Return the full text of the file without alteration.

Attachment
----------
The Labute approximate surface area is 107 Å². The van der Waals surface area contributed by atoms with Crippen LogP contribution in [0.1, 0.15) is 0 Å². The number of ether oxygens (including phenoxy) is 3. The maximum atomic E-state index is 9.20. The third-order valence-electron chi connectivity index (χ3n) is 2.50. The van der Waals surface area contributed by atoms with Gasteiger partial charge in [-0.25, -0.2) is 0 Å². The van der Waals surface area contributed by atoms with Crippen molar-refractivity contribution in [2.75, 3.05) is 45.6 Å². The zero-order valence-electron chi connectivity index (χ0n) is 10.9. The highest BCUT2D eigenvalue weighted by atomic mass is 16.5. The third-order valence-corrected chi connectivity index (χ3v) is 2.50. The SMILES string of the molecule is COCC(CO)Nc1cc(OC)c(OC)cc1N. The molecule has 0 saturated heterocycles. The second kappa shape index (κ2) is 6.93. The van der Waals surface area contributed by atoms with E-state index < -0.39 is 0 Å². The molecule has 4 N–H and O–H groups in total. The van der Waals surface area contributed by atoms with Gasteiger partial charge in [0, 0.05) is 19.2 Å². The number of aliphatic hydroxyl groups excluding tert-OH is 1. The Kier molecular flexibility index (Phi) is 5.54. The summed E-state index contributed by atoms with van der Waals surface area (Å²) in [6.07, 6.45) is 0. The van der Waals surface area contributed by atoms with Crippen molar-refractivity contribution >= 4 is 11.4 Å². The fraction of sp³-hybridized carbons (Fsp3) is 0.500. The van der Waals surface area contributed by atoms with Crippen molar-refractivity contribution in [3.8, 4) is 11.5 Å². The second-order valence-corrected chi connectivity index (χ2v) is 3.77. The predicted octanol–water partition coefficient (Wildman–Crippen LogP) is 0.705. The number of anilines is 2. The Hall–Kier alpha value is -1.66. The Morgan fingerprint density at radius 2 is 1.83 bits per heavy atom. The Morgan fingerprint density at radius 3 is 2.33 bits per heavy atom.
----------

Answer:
The Labute approximate surface area is 107 Å². The van der Waals surface area contributed by atoms with Crippen LogP contribution in [0.1, 0.15) is 0 Å². The number of ether oxygens (including phenoxy) is 3. The maximum atomic E-state index is 9.20. The third-order valence-electron chi connectivity index (χ3n) is 2.50. The van der Waals surface area contributed by atoms with Gasteiger partial charge in [-0.25, -0.2) is 0 Å². The van der Waals surface area contributed by atoms with Crippen molar-refractivity contribution in [2.75, 3.05) is 45.6 Å². The zero-order valence-electron chi connectivity index (χ0n) is 10.9. The highest BCUT2D eigenvalue weighted by atomic mass is 16.5. The third-order valence-corrected chi connectivity index (χ3v) is 2.50. The SMILES string of the molecule is COCC(CO)Nc1cc(OC)c(OC)cc1N. The molecule has 0 saturated heterocycles. The second kappa shape index (κ2) is 6.93. The van der Waals surface area contributed by atoms with E-state index < -0.39 is 0 Å². The molecule has 4 N–H and O–H groups in total. The van der Waals surface area contributed by atoms with Gasteiger partial charge in [0, 0.05) is 19.2 Å². The number of aliphatic hydroxyl groups excluding tert-OH is 1. The Kier molecular flexibility index (Phi) is 5.54. The summed E-state index contributed by atoms with van der Waals surface area (Å²) in [6.07, 6.45) is 0. The van der Waals surface area contributed by atoms with Crippen molar-refractivity contribution >= 4 is 11.4 Å². The fraction of sp³-hybridized carbons (Fsp3) is 0.500. The van der Waals surface area contributed by atoms with Crippen molar-refractivity contribution in [3.8, 4) is 11.5 Å². The second-order valence-corrected chi connectivity index (χ2v) is 3.77. The predicted octanol–water partition coefficient (Wildman–Crippen LogP) is 0.705. The number of anilines is 2. The Hall–Kier alpha value is -1.66. The Morgan fingerprint density at radius 2 is 1.83 bits per heavy atom. The Morgan fingerprint density at radius 3 is 2.33 bits per heavy atom.